Prince Salman first must deal with security. Delivering the king’s speech yesterday at the Shura Council, an advisory body, he said the kingdom faced challenges from civil wars and sectarian conflicts in the region that “require us to remain vigilant and cautious.”

In an incident highlighting the difficulties Saudi Arabia is facing, three Saudi security personnel were killed this week near the border with Iraq when a gunman blew himself up after he was encircled near a border post.

Relaying the king’s words, Prince Salman told the Shura Council that the kingdom’s rulers have “been able to deal with these crises and to respond to these challenges, making your country a safe oasis in a turbulent environment.” After the session, he reassured the public on the king’s health, the state-run Saudi Press Agency reported yesterday.

During King Abdullah’s reign, the government spent billions to support its allies, including $5 billion to the Egyptian authorities who overthrew President Mohamed Mursi, $3.25 billion for Yemen in 2012, $3 billion for Lebanon’s army and aid for mainly Sunni rebels battling Syrian President Bashar al-Assad.

In 2011, the Saudis also intervened to stabilize neighboring Bahrain after it was rocked by anti-government protests and worked with the U.S. to negotiate an end to almost one year of protests in Yemen.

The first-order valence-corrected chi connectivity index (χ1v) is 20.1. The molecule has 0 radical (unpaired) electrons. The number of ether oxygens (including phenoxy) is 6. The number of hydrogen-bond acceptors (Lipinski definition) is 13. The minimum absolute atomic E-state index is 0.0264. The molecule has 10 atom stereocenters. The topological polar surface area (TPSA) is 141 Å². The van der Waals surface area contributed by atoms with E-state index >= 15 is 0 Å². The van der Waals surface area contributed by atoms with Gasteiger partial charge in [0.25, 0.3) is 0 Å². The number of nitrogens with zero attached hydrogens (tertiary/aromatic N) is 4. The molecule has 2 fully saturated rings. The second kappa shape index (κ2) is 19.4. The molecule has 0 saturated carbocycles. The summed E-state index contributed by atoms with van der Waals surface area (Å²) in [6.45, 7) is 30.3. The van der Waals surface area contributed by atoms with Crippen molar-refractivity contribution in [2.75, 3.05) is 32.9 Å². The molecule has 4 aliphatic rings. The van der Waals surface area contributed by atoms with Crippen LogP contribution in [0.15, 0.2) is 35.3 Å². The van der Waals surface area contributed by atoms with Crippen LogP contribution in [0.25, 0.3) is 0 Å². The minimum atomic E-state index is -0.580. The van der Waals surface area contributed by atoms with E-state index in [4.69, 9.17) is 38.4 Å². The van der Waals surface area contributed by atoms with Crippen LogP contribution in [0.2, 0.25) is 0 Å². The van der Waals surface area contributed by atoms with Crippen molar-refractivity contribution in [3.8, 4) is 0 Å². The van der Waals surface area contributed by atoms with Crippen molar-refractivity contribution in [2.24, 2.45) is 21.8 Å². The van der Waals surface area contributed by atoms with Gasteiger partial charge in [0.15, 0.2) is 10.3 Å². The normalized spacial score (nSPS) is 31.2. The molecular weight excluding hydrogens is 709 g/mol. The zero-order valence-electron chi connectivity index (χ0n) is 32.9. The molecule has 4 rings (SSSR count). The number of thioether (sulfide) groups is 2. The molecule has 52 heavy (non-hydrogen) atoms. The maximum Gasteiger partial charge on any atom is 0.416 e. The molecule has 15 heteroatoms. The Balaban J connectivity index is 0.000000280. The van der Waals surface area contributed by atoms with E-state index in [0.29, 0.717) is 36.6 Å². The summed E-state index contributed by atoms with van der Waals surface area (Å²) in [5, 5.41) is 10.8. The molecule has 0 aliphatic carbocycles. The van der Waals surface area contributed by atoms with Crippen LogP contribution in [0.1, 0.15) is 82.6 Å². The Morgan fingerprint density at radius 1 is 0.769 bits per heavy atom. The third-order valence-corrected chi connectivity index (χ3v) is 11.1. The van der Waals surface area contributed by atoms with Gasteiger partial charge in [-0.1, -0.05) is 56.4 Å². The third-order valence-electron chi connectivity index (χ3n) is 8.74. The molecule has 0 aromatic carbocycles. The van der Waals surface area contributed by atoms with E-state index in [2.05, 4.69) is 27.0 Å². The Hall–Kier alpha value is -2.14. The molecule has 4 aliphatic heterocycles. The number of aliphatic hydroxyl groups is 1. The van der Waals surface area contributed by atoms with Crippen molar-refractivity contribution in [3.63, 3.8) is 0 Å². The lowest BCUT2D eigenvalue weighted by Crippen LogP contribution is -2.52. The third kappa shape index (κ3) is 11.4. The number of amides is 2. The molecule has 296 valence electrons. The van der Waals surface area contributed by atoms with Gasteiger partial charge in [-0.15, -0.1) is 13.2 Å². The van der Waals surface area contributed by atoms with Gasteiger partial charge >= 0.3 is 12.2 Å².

Riyadh Governor

Prince Salman was born in the Saudi capital on Dec. 31, 1935. He served as the city’s governor for about six decades before the king appointed him crown prince following the death of his brother Prince Nayef.

During his tenure, Riyadh was transformed from a desert oasis into a thriving modern city of 5 million people, with office towers, sprawling villas and malls bulging with designer boutiques and stores selling the latest gadgets.

As governor, Prince Salman was known to be “very accessible,” visiting the sick in the hospital, going to funerals and receiving people to get to know the city better, Saudi political sociologist Khalid al-Dakhil said. He liked to regale visitors with stories about Riyadh, said Jordan.

“He’s also very fond of inquiring of world leaders their opinions of the threats that are out there, the threats to particularly the Middle East and he’s a very intellectually curious person,” said Jordan, who’s now diplomat in residence at Southern Methodist University in Dallas.

Succession Rules